Charge for the supply of information about Southern Saltmarsh Mosquito Eradication Programme
Unreasonable to increase charge that had already been fixed and agreed by the requester.
The then Ministry of Agriculture and Forestry charged a requester $9,044 to supply information about the Southern Saltmarsh Mosquito Eradication Programme. The charge was upheld on complaint to the Ombudsman, and the requester paid the charge. After processing a third of the request, the Ministry advised the requester that the charge had been exhausted, and sought a further $8,000 to complete the request. When the requester declined to pay the additional amount, the Ministry refused the request on the basis that it would require substantial collation or research to make the information available (section 18(f) of the OIA). The requester complained to the Ombudsman again.
The Ombudsman formed the opinion that it was not open to the Ministry to refuse the request or increase the charge. The request could not be refused under section 18(f) of the OIA because the information had already been collated. In relation to the increased charge, the Ombudsman stated:
In my view, if an organisation sets a definite figure for fulfilling a request at the time of making its decision, then I do not consider it is open to the agency to charge more than the set figure. However if an organisation ‘fixes’ a charge by reference to an estimate, and the agency clearly signals that this figure may increase, then an Ombudsman on review is likely to consider that an increase that is in line with the signalled estimate is reasonable.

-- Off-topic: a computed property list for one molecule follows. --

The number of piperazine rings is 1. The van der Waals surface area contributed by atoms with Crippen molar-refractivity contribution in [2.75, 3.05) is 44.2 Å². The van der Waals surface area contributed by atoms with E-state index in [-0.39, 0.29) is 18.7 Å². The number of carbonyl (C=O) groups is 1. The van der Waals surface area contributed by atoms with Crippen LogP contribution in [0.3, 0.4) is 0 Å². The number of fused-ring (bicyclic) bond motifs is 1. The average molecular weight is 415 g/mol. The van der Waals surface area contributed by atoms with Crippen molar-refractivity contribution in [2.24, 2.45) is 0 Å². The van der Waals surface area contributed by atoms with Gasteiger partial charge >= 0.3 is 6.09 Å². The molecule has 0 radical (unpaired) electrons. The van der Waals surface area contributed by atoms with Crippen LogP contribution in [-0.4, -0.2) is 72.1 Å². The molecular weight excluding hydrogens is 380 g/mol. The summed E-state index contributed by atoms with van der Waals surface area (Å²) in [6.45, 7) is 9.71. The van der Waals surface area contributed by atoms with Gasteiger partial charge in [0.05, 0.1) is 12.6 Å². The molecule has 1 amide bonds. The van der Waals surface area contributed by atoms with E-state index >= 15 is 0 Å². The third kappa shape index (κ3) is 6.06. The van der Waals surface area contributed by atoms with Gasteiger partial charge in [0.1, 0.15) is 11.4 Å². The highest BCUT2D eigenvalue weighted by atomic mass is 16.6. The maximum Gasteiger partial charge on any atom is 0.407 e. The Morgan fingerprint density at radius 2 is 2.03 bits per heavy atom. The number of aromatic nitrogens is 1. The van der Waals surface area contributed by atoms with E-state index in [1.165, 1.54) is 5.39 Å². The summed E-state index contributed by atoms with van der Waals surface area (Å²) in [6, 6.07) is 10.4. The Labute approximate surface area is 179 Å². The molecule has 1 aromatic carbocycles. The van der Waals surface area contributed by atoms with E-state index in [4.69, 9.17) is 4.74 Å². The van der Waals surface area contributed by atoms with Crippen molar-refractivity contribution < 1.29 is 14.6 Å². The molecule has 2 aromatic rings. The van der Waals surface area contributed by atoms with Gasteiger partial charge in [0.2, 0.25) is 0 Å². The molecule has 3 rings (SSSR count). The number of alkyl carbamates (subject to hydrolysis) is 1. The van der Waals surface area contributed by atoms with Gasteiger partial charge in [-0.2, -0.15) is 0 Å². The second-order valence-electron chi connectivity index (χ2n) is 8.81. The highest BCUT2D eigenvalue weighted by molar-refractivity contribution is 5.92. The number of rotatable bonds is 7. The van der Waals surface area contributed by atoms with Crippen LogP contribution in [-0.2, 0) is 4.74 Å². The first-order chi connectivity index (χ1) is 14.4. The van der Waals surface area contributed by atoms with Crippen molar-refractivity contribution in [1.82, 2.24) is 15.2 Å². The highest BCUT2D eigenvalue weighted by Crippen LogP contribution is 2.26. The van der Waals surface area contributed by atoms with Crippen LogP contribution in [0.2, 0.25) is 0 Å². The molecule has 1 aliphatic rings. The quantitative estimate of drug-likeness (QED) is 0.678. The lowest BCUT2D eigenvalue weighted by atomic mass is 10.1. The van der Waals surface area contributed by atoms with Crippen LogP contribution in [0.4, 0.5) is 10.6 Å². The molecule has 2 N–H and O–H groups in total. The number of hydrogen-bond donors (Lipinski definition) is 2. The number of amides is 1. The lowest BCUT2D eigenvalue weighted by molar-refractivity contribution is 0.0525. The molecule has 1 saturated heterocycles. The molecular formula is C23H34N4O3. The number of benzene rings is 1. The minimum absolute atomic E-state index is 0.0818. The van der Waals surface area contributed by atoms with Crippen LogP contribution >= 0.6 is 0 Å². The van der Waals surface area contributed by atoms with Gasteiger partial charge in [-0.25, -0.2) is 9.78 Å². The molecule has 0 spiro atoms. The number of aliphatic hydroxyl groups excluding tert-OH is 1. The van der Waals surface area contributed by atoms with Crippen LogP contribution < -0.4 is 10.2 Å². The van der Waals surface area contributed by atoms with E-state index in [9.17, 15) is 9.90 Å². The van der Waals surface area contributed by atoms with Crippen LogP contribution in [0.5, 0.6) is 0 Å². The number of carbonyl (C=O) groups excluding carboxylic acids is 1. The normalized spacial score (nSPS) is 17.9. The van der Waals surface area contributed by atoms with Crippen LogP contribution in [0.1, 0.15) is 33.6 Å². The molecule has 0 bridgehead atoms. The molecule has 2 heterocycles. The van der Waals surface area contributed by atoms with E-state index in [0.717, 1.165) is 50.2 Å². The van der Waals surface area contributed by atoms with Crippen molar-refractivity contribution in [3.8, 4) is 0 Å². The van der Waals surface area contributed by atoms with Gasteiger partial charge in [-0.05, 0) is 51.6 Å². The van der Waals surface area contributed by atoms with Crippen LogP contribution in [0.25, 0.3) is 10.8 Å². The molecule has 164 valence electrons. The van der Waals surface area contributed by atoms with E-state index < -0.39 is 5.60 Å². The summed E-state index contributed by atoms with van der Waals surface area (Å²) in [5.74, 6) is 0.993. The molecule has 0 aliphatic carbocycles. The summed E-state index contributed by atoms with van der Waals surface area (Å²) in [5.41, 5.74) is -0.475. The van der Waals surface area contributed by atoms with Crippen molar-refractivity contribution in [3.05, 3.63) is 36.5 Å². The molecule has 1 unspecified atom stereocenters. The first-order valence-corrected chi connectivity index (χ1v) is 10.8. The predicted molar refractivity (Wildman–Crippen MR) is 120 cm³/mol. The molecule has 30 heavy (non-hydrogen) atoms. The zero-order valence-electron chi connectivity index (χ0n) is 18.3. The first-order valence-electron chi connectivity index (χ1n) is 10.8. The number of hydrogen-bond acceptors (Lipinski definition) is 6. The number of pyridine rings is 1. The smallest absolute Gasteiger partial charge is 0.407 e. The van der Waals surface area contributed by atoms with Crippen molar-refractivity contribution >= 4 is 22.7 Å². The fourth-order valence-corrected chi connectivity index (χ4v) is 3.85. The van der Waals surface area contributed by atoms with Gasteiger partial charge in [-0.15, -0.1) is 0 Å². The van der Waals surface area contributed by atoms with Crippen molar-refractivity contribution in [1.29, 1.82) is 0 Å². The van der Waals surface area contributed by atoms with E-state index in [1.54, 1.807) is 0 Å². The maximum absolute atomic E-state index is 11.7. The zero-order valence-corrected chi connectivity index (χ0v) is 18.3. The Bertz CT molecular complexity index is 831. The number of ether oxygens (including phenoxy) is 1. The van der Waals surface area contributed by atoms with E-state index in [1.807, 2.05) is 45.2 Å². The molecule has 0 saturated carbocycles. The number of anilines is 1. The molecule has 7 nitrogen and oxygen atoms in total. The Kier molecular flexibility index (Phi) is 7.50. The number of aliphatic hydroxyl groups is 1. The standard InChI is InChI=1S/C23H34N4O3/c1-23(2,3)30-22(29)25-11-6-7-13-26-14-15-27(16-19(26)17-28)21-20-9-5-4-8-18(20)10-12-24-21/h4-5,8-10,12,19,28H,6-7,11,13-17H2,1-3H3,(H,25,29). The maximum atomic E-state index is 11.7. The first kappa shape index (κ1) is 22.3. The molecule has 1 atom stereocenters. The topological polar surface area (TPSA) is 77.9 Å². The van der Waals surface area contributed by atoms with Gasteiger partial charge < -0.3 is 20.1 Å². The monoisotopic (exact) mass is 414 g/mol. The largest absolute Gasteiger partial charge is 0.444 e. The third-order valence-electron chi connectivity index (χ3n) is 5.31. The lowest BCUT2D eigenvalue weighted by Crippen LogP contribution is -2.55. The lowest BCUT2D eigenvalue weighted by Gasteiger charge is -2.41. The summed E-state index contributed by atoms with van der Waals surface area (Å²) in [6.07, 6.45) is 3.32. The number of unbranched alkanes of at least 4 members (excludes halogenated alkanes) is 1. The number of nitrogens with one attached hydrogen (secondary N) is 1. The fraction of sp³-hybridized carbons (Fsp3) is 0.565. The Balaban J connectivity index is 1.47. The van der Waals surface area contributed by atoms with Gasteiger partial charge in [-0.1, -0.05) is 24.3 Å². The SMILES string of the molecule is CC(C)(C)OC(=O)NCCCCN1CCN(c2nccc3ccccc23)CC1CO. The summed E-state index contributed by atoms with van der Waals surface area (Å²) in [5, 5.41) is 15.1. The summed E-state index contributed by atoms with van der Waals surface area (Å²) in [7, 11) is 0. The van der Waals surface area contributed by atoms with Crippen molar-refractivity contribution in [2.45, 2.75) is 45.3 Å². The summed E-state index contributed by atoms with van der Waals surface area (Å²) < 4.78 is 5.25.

In this case, the Ombudsman was not persuaded that simply referring to the charge as an ‘estimate’ was sufficient to forewarn the requester that the charge could increase, particularly by such a large amount. While the Ministry had made a genuine attempt to assess the likely charge, its scoping exercise prior to making a decision on the request was inadequate.
Even in situations where a requester has been forewarned of the possibility that the charge may increase, a significant factor for an Ombudsman reviewing the reasonableness of a charge will be whether the increased charge is substantially different from the estimate given. In this case, the Ministry sought to increase the charge by $8,000, an increase of 82 per cent.
The original estimate given in this case was not an open one—it was intended to convey to the requester the maximum that he would be expected to pay. The Ombudsman did not consider it reasonable in this case for the charge to exceed the original estimate.
This case note is published under the authority of the Ombudsmen Rules 1989. It sets out an Ombudsman’s view on the facts of a particular case. It should not be taken as establishing any legal precedent that would bind an Ombudsman in future.